Pajas et al v. County of Monterey et al

Filing 130

ORDER ON PLAINTIFFS' MOTION FOR REASONABLE EXPENSES AND SANCTIONS AGAINST DEFENDANT CFMG, re 118 . Signed by Magistrate Judge Susan van Keulen on 4/20/2017. (ofr, COURT STAFF) (Filed on 4/20/2017)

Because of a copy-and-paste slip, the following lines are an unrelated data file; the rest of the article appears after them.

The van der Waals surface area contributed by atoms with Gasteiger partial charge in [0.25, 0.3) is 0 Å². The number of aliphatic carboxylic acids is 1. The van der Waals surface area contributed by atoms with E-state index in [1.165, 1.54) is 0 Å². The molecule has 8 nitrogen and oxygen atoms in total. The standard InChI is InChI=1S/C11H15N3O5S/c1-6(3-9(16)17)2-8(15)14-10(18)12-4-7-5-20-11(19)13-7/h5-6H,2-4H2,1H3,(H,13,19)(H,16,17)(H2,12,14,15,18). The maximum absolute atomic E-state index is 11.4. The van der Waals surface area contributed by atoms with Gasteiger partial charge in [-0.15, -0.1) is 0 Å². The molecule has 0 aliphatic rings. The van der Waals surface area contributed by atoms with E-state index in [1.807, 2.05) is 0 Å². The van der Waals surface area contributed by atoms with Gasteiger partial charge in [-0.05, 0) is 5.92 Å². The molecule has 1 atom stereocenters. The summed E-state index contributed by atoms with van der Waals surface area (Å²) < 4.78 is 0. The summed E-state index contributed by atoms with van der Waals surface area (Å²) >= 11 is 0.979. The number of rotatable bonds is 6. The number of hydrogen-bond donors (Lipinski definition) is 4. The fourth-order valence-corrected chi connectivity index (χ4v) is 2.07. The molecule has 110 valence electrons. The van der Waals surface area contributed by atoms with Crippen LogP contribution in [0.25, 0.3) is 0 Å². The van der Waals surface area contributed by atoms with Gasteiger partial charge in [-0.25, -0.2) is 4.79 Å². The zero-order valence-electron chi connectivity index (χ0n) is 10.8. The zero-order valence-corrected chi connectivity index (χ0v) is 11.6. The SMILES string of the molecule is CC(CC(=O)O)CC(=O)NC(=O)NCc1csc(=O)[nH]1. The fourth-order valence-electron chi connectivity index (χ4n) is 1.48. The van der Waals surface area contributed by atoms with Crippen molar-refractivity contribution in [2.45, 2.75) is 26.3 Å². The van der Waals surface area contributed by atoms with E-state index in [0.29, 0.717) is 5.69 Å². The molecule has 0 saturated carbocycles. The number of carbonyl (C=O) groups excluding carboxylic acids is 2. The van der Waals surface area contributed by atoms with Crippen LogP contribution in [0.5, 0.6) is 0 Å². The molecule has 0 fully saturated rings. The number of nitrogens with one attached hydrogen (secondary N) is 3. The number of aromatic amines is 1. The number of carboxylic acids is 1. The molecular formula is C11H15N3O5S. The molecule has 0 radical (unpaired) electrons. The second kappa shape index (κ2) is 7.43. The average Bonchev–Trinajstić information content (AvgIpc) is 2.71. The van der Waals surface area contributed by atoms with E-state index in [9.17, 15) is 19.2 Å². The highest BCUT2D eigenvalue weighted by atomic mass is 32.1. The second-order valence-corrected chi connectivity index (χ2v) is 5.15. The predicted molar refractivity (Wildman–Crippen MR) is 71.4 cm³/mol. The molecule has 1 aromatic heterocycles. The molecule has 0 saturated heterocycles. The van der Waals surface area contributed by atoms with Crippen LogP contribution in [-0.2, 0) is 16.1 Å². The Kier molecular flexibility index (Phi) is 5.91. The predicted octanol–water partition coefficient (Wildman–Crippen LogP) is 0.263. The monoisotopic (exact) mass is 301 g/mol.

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1 2 3 4 UNITED STATES DISTRICT COURT 5 NORTHERN DISTRICT OF CALIFORNIA 6 7 MARK VASQUEZ PAJAS, et al., Plaintiffs, 8 v. 9 10 COUNTY OF MONTEREY, et al., Defendants. 11 United States District Court Northern District of California Case No.16-cv-00945-BLF (SVK) ORDER ON PLAINTIFFS' MOTION FOR REASONABLE EXPENSES AND SANCTIONS AGAINST DEFENDANT CFMG Re: Dkt. No. 118 12 Plaintiffs move for an order granting monetary sanctions against Defendant CFMG. 13 14 ECF 118. Defendant CFMG filed an opposition, and Plaintiffs filed a reply. ECF 123, 127. 15 Defendant CFMG also filed a motion to strike evidence submitted with Plaintiffs’ reply. 16 ECF 128. Both motions are deemed suitable for determination without oral argument. Based on 17 the moving and responding papers, the Court grants the motion for sanctions for the reasons and in 18 the amount set forth below. 19 20 I. RELEVANT FACTUAL AND PROCEDURAL BACKGROUND Plaintiffs Rosemary Lopez, individually and as Administrator of the Estate of Mark Vasquez 21 Pajas, Sr.; Yvette Pajas; Mark Pajas, Jr.; Janel Pajas; and Xavier Pajas (collectively, “Plaintiffs”), 22 successors in interest to Mark Vasquez Pajas, Sr. (“Decedent”), allege that Defendants County of 23 Monterey, Steve Bernal, King City, King City Police Department, Tony Sollecito, Steve Orozco, 24 California Forensic Medical Group (“CFMG”), and Christina Kaupp are liable under federal and state 25 law for the death of Decedent. 26 Plaintiffs bring this action as successors in interest to Decedent Mark Vasquez Pajas, Sr. 27 Compl., ECF No. 1, ¶¶ 9-14. Plaintiff Rosemary Lopez is Decedent’s wife and the Administrator 28 of Decedent’s Estate. Id. ¶¶ 9-10. Plaintiffs Yvette Pajas and Janel Pajas are Decedent’s 1 daughters. Id. ¶¶ 11, 13. Plaintiffs Mark Pajas, Jr. and Xavier Pajas are Decedent’s sons. Id. ¶¶ 2 12, 14. 3 Defendant County of Monterey is a public entity organized and existing under the laws of 4 the State of California. Id. ¶ 15. The County contracts with Defendant CFMG to provide medical, 5 mental health, and dental services for the Monterey County Jail. Id. ¶ 20. Defendant CFMG is a 6 California corporation headquartered in Monterey, California. Id. 7 Plaintiffs initiated this action in February 2016. On June 23, 2016, the Court issued a case 8 management order setting the close of fact discovery for March 3, 2017. ECF 55 at 2. The parties 9 stipulated to and the Court ordered procedures to govern discovery of electronically stored information (“ESI”) on August 29, 2016. ECF 61, 67. On January 13, 2017, the Court granted the 11 United States District Court Northern District of California 10 parties’ stipulation to amend the case schedule, moving the close of fact discovery to March 31, 12 2017. ECF 83. The Court emphasized that no further extensions would be granted. ECF 83 at 2. 13 Plaintiffs served their First Requests for Production of Documents (“RFPs”) on CFMG on 14 November 11, 2016, noticed a 30(b)(6) deposition on December 7, 2016, and proposed ESI terms 15 and custodians to CFMG on December 8, 2016. On December 14, 2016, the day CFMG’s 16 responses to Plaintiffs’ first set of RFPs were due, CFMG requested and Plaintiffs granted a one 17 week extension. On December 21, 2016, CFMG served responses to Plaintiffs’ RFPs, consisting 18 almost entirely of objections to the requests. CFMG indicated it would produce some responsive 19 documents shortly thereafter. CFMG subsequently produced policy and procedure documents and 20 its contract with Monterey County Jail. 21 On January 6, 2017, Plaintiffs provided notice to CFMG that Plaintiffs intended to file a 22 joint statement outlining discovery disputes pursuant to then-presiding Magistrate Judge Cousins’s 23 standing order. Plaintiffs provided their portion of the letter to CFMG on January 10, 2017, 24 informing CFMG that they intended to file the letter on January 13, 2017. CFMG did not provide 25 its portion of the letter, and Plaintiffs filed their letter on January 13, 2017. ECF 84. 26 Once the matter was reassigned to the undersigned, the Court requested a response from 27 CFMG by January 27, 2017. On January 16, 2017, CFMG supplemented its document production 28 to Plaintiffs. ECF 118 at 9. CFMG filed its statement informing the Court of its supplemental 2 1 production and the status of the conflict on January 27, 2017. ECF 90. Together the parties’ 2 submissions are the briefing on the motion to compel which gives rise to Plaintiffs’ request for 3 sanctions.1 The parties’ numerous disputes and disagreements arose out of the scope of the requests 4 for production. An exemplar request2 is RFP No. 36 which sought documents related to “any 6 death(s) of inmates who were experiencing opiate, alcohol, and/or benzodiazepine withdrawal 7 and/or detoxification at California jails at which CFMG provided health care services.” ECF 90 8 at 8. The parties’ disputes coalesced around three issues: 1) the number of jails serviced by 9 CFMG that were covered by the requests; 2) the scope of inmate deaths covered by the requests; 10 and 3) production of ESI. As to the second category, the scope of inmate deaths, this issue further 11 United States District Court Northern District of California 5 divided into two sub-issues: a) the types of withdrawal that were covered by the requests; and 12 b) whether the types of withdrawal were experienced by inmates at the time of death versus 13 whether the types of withdrawal were an actual cause of death. The Court held the first hearing on Plaintiffs’ motion to compel on January 31, 2017. 14 a. January 31 Hearing and Order 15 16 At the January 31, 2017 hearing, the parties informed the Court that they had met and 17 conferred further and resolved most of the issues raised in Plaintiffs’ January 13 submission. 18 Plaintiffs requested that the Court impose deadlines for CFMG to provide further written 19 responses, a supplemental production of documents, and ESI searches. The Court agreed with Plaintiffs’ approach and issued a minute entry order, setting 20 21 deadlines as follows:  22 CFMG to produce any additional responsive documents to outstanding RFPs that 23 the parties addressed in the submitted papers or during meet and confer efforts by 24 February 3, 2017; 25 26 27 28 1 It is common in this District to submit a joint letter to raise discovery issues in lieu of formal briefing. See generally Civil Standing Order of Magistrate Judge Cousins; Civil Scheduling and Discovery Standing Order of Magistrate Judge Susan van Keulen. 2 The architecture of RFP No. 36 was repeated in request numbers 15, 35-39, and the arguments and resolutions were applied to these requests collectively. 3  1 CFMG to provide supplemental responses to Plaintiffs’ RFPs as necessary by February 3, 2017; and 2  3 CFMG to identify custodians and search terms used for its ESI searches by February 3, 2017. ECF 91. 4 In light of the impending discovery cutoff of March 31, 2017, the Court set the next 5 6 discovery hearing for February 7, 2017, to ensure compliance with the deadlines set forth in the 7 order. 8 9 b. February 7 Hearing and Order At the February 7, 2017 hearing, Plaintiffs reported that CFMG had failed to comply with the above-referenced deadlines. Plaintiffs argued that CFMG should have at least produced 11 United States District Court Northern District of California 10 documents from publicly reported deaths that occurred at jails serviced by CFMG, which 12 Plaintiffs asserted fell within the scope of RFP No. 36. CFMG argued that it understood the 13 parties’ agreement to limit CFMG’s production to only those documents related to inmates 14 suffering from opiate detoxification and/or withdrawal rather than opiate, alcohol, and/or 15 benzodiazepine withdrawal and/or detoxification. Based upon this limitation, CFMG argued it did 16 not have any additional responsive documents. The parties also reached an impasse regarding the 17 scope of ESI search terms and custodians. 18 19 The Court found no basis for CFMG’s limited view of the requests and ordered:  The scope of CFMG’s document search and production to include inmates who 20 experienced opiate, alcohol, and/or benzodiazepine withdrawal and/or 21 detoxification at the time of death; 22  CFMG to supplement its document production by February 10, 2017; 23  With regards to ESI, specific custodians and search terms to be used to search on the CFMG server and in personal emails by February 10, 2017; and 24 25 26 27 28  CFMG to provide a declaration of the employee or independent contractor with knowledge of CFMG’s computer system who executes the ESI search. ECF 96. The Court set the next discovery hearing for February 14, 2017, to ensure resolution of any outstanding discovery issues in light of the March 31, 2017 fact discovery cutoff. 4 c. February 14 Hearing and Order 1 2 At the February 14, 2017 hearing, Plaintiffs reported that CFMG had not produced any 3 additional documents, ESI, or the declaration regarding ESI as ordered by the Court. Plaintiffs 4 again argued that CFMG’s search must be incomplete because of the four publicly reported deaths 5 that occurred at jails serviced by CFMG, which Plaintiffs asserted fell within the scope of the 6 RFPs. 7 CFMG argued that it did not possess additional responsive documents because its 8 investigation had not reveal any deaths within the requested category, despite the publicly reported 9 deaths. Specifically as to ESI, CFMG posited that a third party consultant hired to perform the ESI search still needed more time, notwithstanding the Court’s order. CFMG also failed to 11 United States District Court Northern District of California 10 provide the requisite ESI declaration. Although CFMG stated that it had provided Plaintiffs with 12 individual declarations of some of the CFMG custodians who had searched the ESI terms on their 13 personal devices, CFMG did not submit those declarations to the Court. The Court noted that 14 even crediting CFMG’s description of the individual declarations, they did not satisfy the broader 15 objectives of the declaration ordered by the Court. At the end of the hearing (the third proceeding 16 regarding CFMG’s document production efforts), the Court invited Plaintiffs to file a motion for 17 sanctions. 18 19 The Court issued a written order requiring:  CFMG to confirm compliance with the February 7 order by February 17, 2017, 20 with specific instructions to CFMG’s third party ESI vendor and its General 21 Counsel, Benjamin Rice; 22  Mr. Rice to appear at the next hearing, set for February 16, 2017; and 23  An express warning that should CFMG continue to fail to comply with the Court’s 24 orders, “monetary sanctions would be imposed sua sponte and/or by Plaintiffs’ 25 motion.” ECF 103 at 2. 26 27 28 d. February 16 Hearing and Order CFMG’s General Counsel, Benjamin Rice, attended the hearing, as ordered by the Court. CFMG also provided the Court with the declarations of Mr. Rice and Les Rowe, a manager at 5 1 CFMG’s third party ESI vendor. For the record, the Court recited the history of the discovery 2 requests and motion to compel that gave rise to the prior and present hearings, noting that the 3 original document requests had then been outstanding for over three months. In response, Mr. 4 Rice offered a detailed explanation of how and where CFMG maintains records of inmates’ 5 medical conditions and deaths. For the first time, CFMG explained that it keeps all records in 6 physical, written form at each prison it serves throughout twenty-eight counties in the state of 7 California. Against this back drop of newly provided information, Plaintiffs argued that Mr. Rice’s 8 9 declaration did not comply with the Court’s order because it indicated that CFMG only investigated deaths caused by withdrawal and/or detoxification rather than deaths of inmates who 11 United States District Court Northern District of California 10 were experiencing withdrawal and/or detoxification at the time of death. Plaintiffs requested a 12 30(b)(6) deposition for the subject of the document requests: inmates experiencing opiate, 13 alcohol, and/or benzodiazepine withdrawal and/or detoxification at the time of death.3 Regarding 14 ESI issues, Plaintiffs asserted that Mr. Rowe’s declaration did not comply with the Court’s order 15 because it did not explain CFMG’s computer systems. Plaintiffs also cited evidence that one 16 custodian likely used his personal email account for work-related correspondence and argued that 17 the personal account should be searched. Plaintiffs renewed a request for a 30(b)(6) deposition of 18 a person knowledgeable about CFMG’s computer systems. In light of CFMG’s explanation regarding its retention of documents and Plaintiffs further 19 20 arguments, the Court directed CFMG to produce specific documents, focusing the scope of the 21 requests on 1) inmate deaths at Monterey County Jail where the inmate was experiencing opiate, 22 alcohol, and/or benzodiazepine withdrawal and/or detoxification and 2) the publicly reported 23 deaths referenced by Plaintiffs. The Court also ordered:  24 Mr. Rice to provide a declaration clarifying that his inquiry into the existence of documents included deaths of inmates experiencing the specified types of 25 26 27 28 3 At the hearing, Plaintiffs’ counsel explained that the current 30(b)(6) notice covered topics about the protocols for detoxification and withdrawal generally, but did not cover deaths that had actually occurred. 6 withdrawal and/or detoxification at the time of death; 1  2 Mr. Rowe to provide a declaration in narrative form, explaining CFMG’s computer systems; 3 4  A search of the identified custodian’s personal email for relevant documents; and 5  An additional 30(b)(6) deposition topic for deaths at Monterey County Jail where 6 the inmates were experiencing withdrawal, to the extent that topic was not already 7 covered by the existing 30(b)(6) notice. 8 The Court reserved ruling on Plaintiffs’ request for sanctions and its own sua sponte 9 imposition of sanctions and put CFMG on notice that the Court was considering appropriate remedies for the long and unnecessary delay in production against the March 31 deadline. The 11 United States District Court Northern District of California 10 Court set a conference call for February 22, 2017, and ordered Mr. Rice to participate in the call. e. Further Status Calls 12 13 To ensure CFMG’s compliance with the Court’s orders, the Court held two status calls on 14 February 22 and February 27, 2017. During these calls the parties discussed the status of 15 production and outstanding disputes. After the February 27, 2017 call, the Court issued an order 16 requiring the parties to continue to meet and confer to resolve ongoing disputes that in the Court’s 17 view should not require judicial intervention. The Court also reiterated its order for CFMG to 18 produce an additional 30(b)(6) witness. f. Plaintiffs’ Motion for Sanctions 19 20 Plaintiffs filed their motion for sanctions on March 10, 2017, as invited by the Court at the 21 February 14, 2017 hearing. ECF 118. In support of their motion, Plaintiffs cite the Court’s orders 22 and CFMG’s failures to comply with those orders, as set forth above. CFMG filed its opposition 23 and its motion to strike evidence submitted with Plaintiffs’ reply. ECF 123, 124. CFMG argues 24 that it was substantially justified in objecting to Plaintiffs’ document requests and their proposed 25 ESI search terms because the scope of both was ultimately narrowed by the Court. CFMG also 26 argues that CFMG substantially complied with the Court’s orders and therefore sanctions are not 27 warranted. 28 7 1 II. LEGAL STANDARD Federal Rule of Civil Procedure 34 provides that a party must serve responses and 2 3 objections to requests for production within thirty days of service of the discovery. Fed. R. Civ. P. 4 34(b)(2). Pursuant to Rule 37, a party may move for an order compelling responses to discovery. 5 Fed. R. Civ. P. 37(a)(3)(B). If the motion is granted in part and denied in part, the court may, after 6 giving an opportunity to be heard, apportion the reasonable expenses for the motion. Fed. R. Civ. 7 P. 37(a)(5)(C). Rule 37 also authorizes various sanctions, including attorneys’ fees, for a party’s 8 failure to obey a discovery order. Fed. R. Civ. P. 37(b)(2)(A), (C). Under Rule 37(b)(2)(C), 9 where a party fails to comply with a court order, “the court must order the disobedient party, the attorney advising that party, or both to pay the reasonable expenses, including attorney’s fees, 11 United States District Court Northern District of California 10 caused by the failure, unless the failure was substantially justified or other circumstances make an 12 award of expenses unjust.” The primary purpose of sanctions is to deter subsequent abuses. Matter of Yagman, 796 13 14 F.2d 1165, 1182 (9th Cir.), opinion amended on denial of reh'g sub nom. In re Yagman, 803 F.2d 15 1085 (9th Cir. 1986). “Overall, sanctions imposed under Rule 37 should deter the [disobedient 16 party’s] conduct, and remedy any prejudice it caused the [obedient party].” S. Cal. Stroke Rehab. 17 Assocs. v. Nautilus, No. 09cv744 JLS (AJB), 2010 WL 2998839, at *2 (S.D. Cal. July 29, 2010) 18 (citing Pioneer Drive, LLC. v. Nissan Diesel Am., Inc., 262 F.R.D. 552, 560 (D. Mont. 2009)); see 19 also Nat’l Hockey League v. Metro. Hockey Club, Inc., 427 U.S. 639, 643 (1976) (sanctions are 20 available for a court “not merely to penalize those whose conduct may be deemed to warrant such 21 a sanction, but to deter those who might be tempted to such conduct in the absence of such a 22 deterrent”). 23 III. 24 DISCUSSION a. Sanctions Against CFMG Are Warranted for Its Delay in Production and Failure to Comply with Court Orders. 25 As demonstrated by the facts set forth above, without Plaintiffs’ efforts to compel 26 production and strict oversight by this Court, CFMG would not have satisfied its obligations under 27 Rule 34. Plaintiffs’ complaints regarding CFMG’s efforts—or lack thereof—fall into three 28 categories: 1) the number of jails covered by the requests; 2) the scope of inmate deaths, both as 8 1 to the type of withdrawal and/or detoxification suffered and as to whether the withdrawal and/or 2 detoxification was the cause of death; and 3) the custodians and search terms used in producing 3 ESI. 4 First, CFMG did initially object to the number of jails covered by Plaintiffs’ RFPs on the 5 basis of privacy concerns of inmates and relevancy. However, after meet and confer efforts, 6 CFMG agreed to a broad geographic scope of production: all California jails at which CFMG 7 provided health care services. It was not until the fourth hearing, however, with CFMG’s General 8 Counsel present, that CFMG finally provided an accurate description of how CFMG actually 9 maintains vast amounts of documents in paper form at numerous facilities across twenty-eight counties in California. CFMG should have explained the state of its records to Plaintiffs at their 11 United States District Court Northern District of California 10 initial meet and confer in December, or at least it should have been able to explain it to the Court 12 at one of the three prior hearings. CFMG’s failure to do so is indicative of a failure to engage in 13 discovery in good faith and is not substantially justified. 14 Second, CFMG initially agreed to a broad subject matter scope: those inmates 15 experiencing withdrawal and/or detoxification from specified substances. CFMG then unilaterally 16 limited its production not once, but twice. First, CFMG searched only for records of those inmates 17 suffering from opiate withdrawal and/or detoxification, rather than opiate, alcohol, and/or 18 benzodiazepine withdrawal and/or detoxification. After the Court corrected CFMG’s error, 19 CFMG again limited its search to records of inmates where withdrawal and/or detoxification was 20 the cause of death, rather than producing records of inmates experiencing withdrawal and/or 21 detoxification from opiates, alcohol, and/or benzodiazepine at the time of death. The Court found 22 no good faith basis for CFMG’s limitations and ordered production of the subject matter as 23 described in RFP No. 36. CFMG’s failure to comply with the Court’s orders unnecessarily 24 delayed discovery and was in no way substantially justified. 25 Third, regarding ESI production, the Court expressly ordered CFMG to use a specific list 26 of custodians and search terms both at the February 7 hearing and in the February 7 order. See 27 ECF 96 at 2. A string of excuses followed from CFMG as to why it did not follow the Court’s 28 clear instructions in a timely manner, including passing blame to its third party vendor and alleged 9 1 technical difficulties in opening the files provided by its vendor. Multiple hearings and status calls 2 were necessary to confirm compliance all against a backdrop of a March 31, 2017 deadline, which 3 the Court expressly stated would not be further extended. 4 Given the number of cases where CFMG is a defendant in the same posture as this case, its 5 excuses for lack of timely and complete production were not credible. Based on the number of 6 hearings, missed deadlines, and the need for the General Counsel’s involvement, it is clear that 7 without court intervention, CFMG would not have made a meaningful production. 8 The Court concludes that sanctions are warranted for CFMG’s failure to produce 9 documents within thirty days as Rule 34 requires and its failure to comply with some portion of each of the Court’s orders. Most obviously, the Court granted Plaintiffs motion in part in its 11 United States District Court Northern District of California 10 February 7, 2017 order. The order specified the scope of the document requests, a date certain for 12 production, ESI custodians and search terms for CFMG to use with a date certain for production, 13 and required CFMG to submit a declaration from an employee or independent contractor with 14 knowledge of CFMG’s computer systems. CFMG did not comply with any of these deadlines. 15 CFMG only produced documents in compliance with the Court’s order after two more hearings, 16 two more orders, and two status calls. The Court finds that CFMG’s delay in production and 17 failure to comply with ESI requests was not substantially justified and therefore sanctions are 18 warranted. 19 b. The Amount of Sanctions 20 Plaintiffs seek an award of $45,225.32, representing attorneys’ fees incurred as a result of 21 CFMG’s discovery misconduct. Plaintiffs submitted evidence of the attorneys’ fees requested in 22 the form of billing records. ECF 118-1. 23 Plaintiffs seek attorneys’ fees incurred in connection with: 1) meeting and conferring 24 regarding CFMG’s deficient discovery responses; 2) preparing Plaintiffs’ January 13, 2017 25 motion to compel and attendance at subsequent hearings; and 3) preparing the present motion for 26 sanctions. The Court has carefully reviewed Plaintiffs’ billing records. The Court disallows time 27 spent meeting and conferring prior to the January 13 motion. Plaintiffs were required to meet and 28 confer prior to filing their motion to compel pursuant to Fed. R. Civ. P. 37(a)(1) and Local Rule 10 1 37-1(a). As to the preparation of the motion to compel and the motion for sanctions and 2 attendance of hearings, Plaintiffs seek compensation for a total of 64.9 hours billed at rates 3 reasonable for the Northern District of California. Over eleven of those hours, however, are billed 4 for travel to and from court. Furthermore, neither the motion to compel nor the motion for 5 sanctions is particularly complex; the legal arguments are simple; and no substantive legal issues 6 are raised in the motions as CFMG had simply failed to respond to discovery. 7 Reduced to its essentials, the sanctionable behavior in this case amounts to either 8 unwillingness or inability to identify and produce available documents, requiring extensive court 9 intervention. To be sure, this behavior is unacceptable. However, the conduct did not result in significant prejudice to Plaintiffs other than to force them to expend more resources than 11 United States District Court Northern District of California 10 warranted to obtain basic discovery. In light of these facts and the primary purpose of sanctions to 12 deter future misconduct, the Court awards Plaintiffs $5,000 in fees for all work conducted on the 13 motion to compel and the motion for sanctions. 14 15 CFMG’S EVIDENTIARY OBJECTION TO PLAINTIFFS’ REPLY DECLARATIONS AND MOTION TO STRIKE 16 Plaintiffs submitted a supplemental declaration with their reply that attached two new IV. 17 exhibits: Exhibits 15 and 16. ECF 127-1, 127-2. Exhibit 15 is Mr. Rice’s second declaration 18 submitted pursuant to the Court’s February 17 order. Exhibit 16 is a slideshow presentation from 19 Dr. Fithian, a CFMG medical provider, which Plaintiffs assert undermines the credibility of Mr. 20 Rice’s declaration. See ECF 127 at 6-7, 127-2. 21 “It is well accepted that raising of new issues and submission of new facts in [a] reply brief 22 is improper.” Schwartz v. Upper Deck Co., 183 F.R.D. 672, 682 (S.D. Cal.1999) (citing Provenz 23 v. Miller, 102 F.3d 1478, 1483 (9th Cir.1996) (“We agree with the Seventh Circuit, which held 24 that ‘[w]here new evidence is presented in a reply to a motion for summary judgment, the district 25 court should not consider the new evidence without giving the [non-]movant an opportunity to 26 respond.’”)); see also Contratto v. Ethicon, Inc., 227 F.R.D. 304, 309 n. 5 (N.D. Cal. 2005). 27 Plaintiffs raised the issue of whether CFMG complied with the Court’s orders, including whether 28 Mr. Rice’s second declaration complied with the Court’s February 7 and February 17 orders, in its 11 1 original motion. See ECF 118 at 11. Plaintiffs, however, did not raise issues with the credibility 2 of Mr. Rice’s declaration in their original motion. Therefore, the Court will strike Exhibit 16. 3 V. CONCLUSION 4 For the foregoing reasons, the Court grants in part Plaintiffs’ motion for sanctions against 5 CFMG and awards attorneys’ fees in the amount of $5,000. CFMG’s motion to strike is granted 6 in part and Exhibit 16 submitted with Plaintiffs’ reply is stricken. 7 8 SO ORDERED. Dated: 4/20/2017 9 10 SUSAN VAN KEULEN United States Magistrate Judge United States District Court Northern District of California 11 12 13 14 15 16 17 18 19 20 21 22 23 24 25 26 27 28 12